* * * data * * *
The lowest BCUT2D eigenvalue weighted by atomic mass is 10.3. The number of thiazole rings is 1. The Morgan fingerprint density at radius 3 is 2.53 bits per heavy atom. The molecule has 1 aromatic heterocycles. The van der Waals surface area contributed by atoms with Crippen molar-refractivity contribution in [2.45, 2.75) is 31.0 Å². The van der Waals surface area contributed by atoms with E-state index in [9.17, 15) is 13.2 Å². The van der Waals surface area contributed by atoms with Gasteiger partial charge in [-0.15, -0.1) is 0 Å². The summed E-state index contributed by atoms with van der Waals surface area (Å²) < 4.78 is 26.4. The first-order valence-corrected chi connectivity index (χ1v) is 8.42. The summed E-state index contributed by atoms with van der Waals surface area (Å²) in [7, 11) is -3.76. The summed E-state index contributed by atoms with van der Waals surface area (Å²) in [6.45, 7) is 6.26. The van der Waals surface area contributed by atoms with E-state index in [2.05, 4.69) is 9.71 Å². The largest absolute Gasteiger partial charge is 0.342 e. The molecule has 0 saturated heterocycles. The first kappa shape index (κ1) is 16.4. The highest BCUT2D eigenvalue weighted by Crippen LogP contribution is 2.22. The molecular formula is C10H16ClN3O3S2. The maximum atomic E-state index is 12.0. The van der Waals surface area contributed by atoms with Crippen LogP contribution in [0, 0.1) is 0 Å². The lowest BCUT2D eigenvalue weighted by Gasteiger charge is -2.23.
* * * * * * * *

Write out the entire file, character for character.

The lowest BCUT2D eigenvalue weighted by atomic mass is 10.3. The number of thiazole rings is 1. The Morgan fingerprint density at radius 3 is 2.53 bits per heavy atom. The molecule has 1 aromatic heterocycles. The van der Waals surface area contributed by atoms with Crippen molar-refractivity contribution in [2.45, 2.75) is 31.0 Å². The van der Waals surface area contributed by atoms with E-state index in [9.17, 15) is 13.2 Å². The van der Waals surface area contributed by atoms with Gasteiger partial charge in [-0.15, -0.1) is 0 Å². The summed E-state index contributed by atoms with van der Waals surface area (Å²) < 4.78 is 26.4. The first-order valence-corrected chi connectivity index (χ1v) is 8.42. The summed E-state index contributed by atoms with van der Waals surface area (Å²) in [7, 11) is -3.76. The summed E-state index contributed by atoms with van der Waals surface area (Å²) in [6.45, 7) is 6.26. The van der Waals surface area contributed by atoms with E-state index in [2.05, 4.69) is 9.71 Å². The largest absolute Gasteiger partial charge is 0.342 e. The molecule has 0 saturated heterocycles. The first kappa shape index (κ1) is 16.4. The highest BCUT2D eigenvalue weighted by Crippen LogP contribution is 2.22. The molecular formula is C10H16ClN3O3S2. The maximum atomic E-state index is 12.0. The van der Waals surface area contributed by atoms with Crippen LogP contribution in [0, 0.1) is 0 Å². The lowest BCUT2D eigenvalue weighted by Gasteiger charge is -2.23.